Athletic scholarships are not fully understood by the majority of athletes and families. We spend most of our time helping you understand what it takes to get a scholarship and flourish in the recruiting process. However, just because you know how to get a scholarship and you might be fortunate enough to be receiving one doesn’t mean you just blindly sign on the dotted line.
Too many families think that signing for a scholarship means all of their worries are over. For some, that is probably true. For others, the scholarship they thought covered every conceivable problem doesn’t, and it often comes with some very big strings attached.
There is a new law in Connecticut and California designed to help families and athletes understand more about what it means when you are signing for a scholarship. Below are some of the areas it covers and what you need to know about them.
Scholarships Are One-year Contracts that Need to Be Renewed
Each year, a coaching staff evaluates their roster and scholarship athletes to determine how to use their money for the following year. Most of the time, coaches renew scholarships. However, it is within their right to pull a scholarship from an athlete if they feel they want to use the scholarship money elsewhere. The new law does not prevent coaches from doing this but requires that athletes be made aware that this can happen.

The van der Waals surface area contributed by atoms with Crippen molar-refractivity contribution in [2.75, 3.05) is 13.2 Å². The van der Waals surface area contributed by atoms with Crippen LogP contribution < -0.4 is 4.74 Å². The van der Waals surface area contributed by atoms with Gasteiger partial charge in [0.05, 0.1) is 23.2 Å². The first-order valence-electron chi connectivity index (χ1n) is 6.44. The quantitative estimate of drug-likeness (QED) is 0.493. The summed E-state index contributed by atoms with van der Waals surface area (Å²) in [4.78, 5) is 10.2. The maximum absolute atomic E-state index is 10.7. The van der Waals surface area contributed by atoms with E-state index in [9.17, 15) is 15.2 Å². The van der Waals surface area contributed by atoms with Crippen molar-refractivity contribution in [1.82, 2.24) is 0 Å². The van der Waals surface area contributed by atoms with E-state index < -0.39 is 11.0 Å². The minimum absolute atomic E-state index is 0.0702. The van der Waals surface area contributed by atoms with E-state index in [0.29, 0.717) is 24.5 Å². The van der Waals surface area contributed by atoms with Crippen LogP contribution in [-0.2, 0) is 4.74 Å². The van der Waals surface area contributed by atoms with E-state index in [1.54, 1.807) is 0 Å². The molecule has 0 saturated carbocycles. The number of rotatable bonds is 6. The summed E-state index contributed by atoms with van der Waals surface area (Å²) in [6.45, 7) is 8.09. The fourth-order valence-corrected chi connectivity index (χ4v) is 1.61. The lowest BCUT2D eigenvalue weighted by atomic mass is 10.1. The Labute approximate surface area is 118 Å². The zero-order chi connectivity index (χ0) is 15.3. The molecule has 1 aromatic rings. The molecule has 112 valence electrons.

You Must Be Released By a School to Transfer, and They don’t Have to Let You
Transferring is one of the touchiest subjects in college sports. If you are a scholarship athlete and you want to change schools and get a scholarship somewhere else, you must get a written release from your current school before other programs can begin talking to you. Your current school does not have to grant you a transfer and often will not if you are trying to go play for a rival or in conference competitor. Again, the new law doesn’t change anything about the transfer process, it only mandates athletes to be more aware of what their rights are regarding transferring.
Not All Medical Expenses Get Covered if You Are Hurt
Each program has a slightly different take on what kind of medical coverage athletes are provided should they get injured. Some key areas to understand when you are signing with a school are what your options for second opinions are, how much are you responsible for on co-pays, and how long does coverage last? The new law mandates that athletes be made aware of these policies but does not standardize health care coverage for athletes.
The new law is about making sure athletes and parents are more informed that their scholarships have all of the right intentions. As is the case with many laws about making sure people are informed of their rights, I fear the information will get lost in the fine print and largely go ignored. The responsibility of being an informed athlete and family rests on you.